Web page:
Tag: Workforce

On March 2, Texas Gov. Greg Abbott issued an executive order fully reopening the state’s businesses and facilities, becoming one of the first states in the US to do so. More than six months later, however, Texas is still lagging behind the rest of the country in the post-pandemic recovery. What’s going on?

Patrick Jankowski, senior vice president of research at the Greater Houston Partnership, a chamber of commerce serving the Houston region, explains:

“The service side of Houston’s economy—professional services, finance, health care, recreation, retail, restaurants, bars—are approaching full recovery. However, the goods producing sectors—energy, manufacturing, construction—continue to struggle. Their woes pre-date the pandemic.

“Houston has suffered from an overbuilt office market since the mid-00s. The capital markets have been closed to the energy sector since 2018, making it more difficult to drill wells. And manufacturing in Houston is closely tied to energy and followed the same path.”

Houston is evidently the 2nd fastest growing technology hub in the United States: 

Citing data from career platform LinkedIn, Houston has seen a healthy influx of tech workers since the start of the pandemic. In fact, Houston ranks second among 14 major U.S. labor markets for the number of relocating software and IT workers between March 2020 and February 2021 compared with the same period a year earlier.

Despite all the unknowns, creativity, innovation and STEM skills are bound to be critical for Gen Alpha, says the Norwegian Minister of Education and Integration Guri Melby.

Generation X-ers and even Millennials had it easy when it came to imagining what they would do in the future. But Generation Alpha, a cohort born in the early 2010s through the mid-2020s, won’t have the same luxury of predictability. Today we face change so rapid that the future jobs for this generation are nearly impossible to foresee.

Norwegian Minister of Education Guri Melby gives Ignite News her take on how to educate and prepare this generation for the future.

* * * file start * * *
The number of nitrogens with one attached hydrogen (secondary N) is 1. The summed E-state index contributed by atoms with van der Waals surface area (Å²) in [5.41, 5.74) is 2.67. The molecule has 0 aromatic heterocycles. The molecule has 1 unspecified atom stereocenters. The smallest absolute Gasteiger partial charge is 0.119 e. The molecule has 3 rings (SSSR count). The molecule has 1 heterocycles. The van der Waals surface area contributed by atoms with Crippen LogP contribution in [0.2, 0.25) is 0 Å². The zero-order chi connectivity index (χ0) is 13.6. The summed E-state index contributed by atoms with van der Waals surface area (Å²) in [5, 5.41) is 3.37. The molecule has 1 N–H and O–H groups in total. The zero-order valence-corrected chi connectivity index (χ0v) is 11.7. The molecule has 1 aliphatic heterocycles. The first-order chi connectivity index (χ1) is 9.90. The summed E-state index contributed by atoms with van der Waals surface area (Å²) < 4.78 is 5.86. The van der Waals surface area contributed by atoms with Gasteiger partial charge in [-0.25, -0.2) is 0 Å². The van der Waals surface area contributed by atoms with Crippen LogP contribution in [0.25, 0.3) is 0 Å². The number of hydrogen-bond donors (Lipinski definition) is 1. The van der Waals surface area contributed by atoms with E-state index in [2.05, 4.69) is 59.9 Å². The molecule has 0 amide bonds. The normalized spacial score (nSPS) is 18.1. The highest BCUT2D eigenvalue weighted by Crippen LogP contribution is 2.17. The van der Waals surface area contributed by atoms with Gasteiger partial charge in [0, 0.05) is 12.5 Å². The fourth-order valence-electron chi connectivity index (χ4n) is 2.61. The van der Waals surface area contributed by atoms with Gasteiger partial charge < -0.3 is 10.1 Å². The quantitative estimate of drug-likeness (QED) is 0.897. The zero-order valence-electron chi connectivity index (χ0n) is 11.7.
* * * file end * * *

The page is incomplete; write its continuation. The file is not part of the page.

Despite all the unknowns, creativity, innovation and STEM skills are bound to be critical for Gen Alpha, says Norwegian Minister of Education Guri Melby.
The phenomenon of robotization is more accurately characterized by a shift in the type of jobs available: it creates an opportunity for us to let robots do the more routine, mundane or even dangerous jobs, while we can focus on creating value and insights.

What’s the robotic reality for my line of work? 

A 2019 report by McKinsey Global Institute that studied 46 countries and more than 800 types of jobs came to the staggering conclusion that 800 million workers are at risk of losing their jobs to automation by 2030. The report also estimated that 375 million workers likely will have to switch occupational categories by 2030 in order to avoid unemployment. 

The phenomenon of robotization is more accurately characterized by a shift in the type of jobs available: it creates an opportunity for us to let robots do the more routine, mundane or even dangerous jobs, while we can focus on creating value and insights.

The word “DataOps” isn’t a common sight in job titles — yet. But as our survey of leaders at oil and gas supermajors and CXOs in manufacturing, construction, and power showed, data savvy is one of the skills that will be in high demand in the coming years.

One of the few people with “DataOps” in their job title is Simon Trewin, who works for the financial services technology consulting firm Kinaesis. Trewin (who styles himself as a DataOps transformation expert) last week spoke with DevOps Online about why DataOps “is now of essential value to businesses.”

Farmers around the world are facing another summer upended by the coronavirus pandemic, reigniting calls for large-scale automation of the agriculture industry.

One such initiative: the Global Harvest Automation Initiative, announced earlier this year by farming association Western Growers. In short, the initiative aims to create a standardized technology stack and help automation startups get their robots into the field faster.

“It’s time to declare our moonshot: to automate 50% of this industry.”

 

We’ve surveyed about a dozen executives in various industries about the roles they will need in the next 5-10 years.

Top leaders at oil and gas supermajors and CXOs in manufacturing, construction, and power all agreed that these are the types of jobs that are being discussed behind closed doors, based on insights and careful observation of industry development. Here’s a look at some of the job titles that 2025-2030 may have to offer.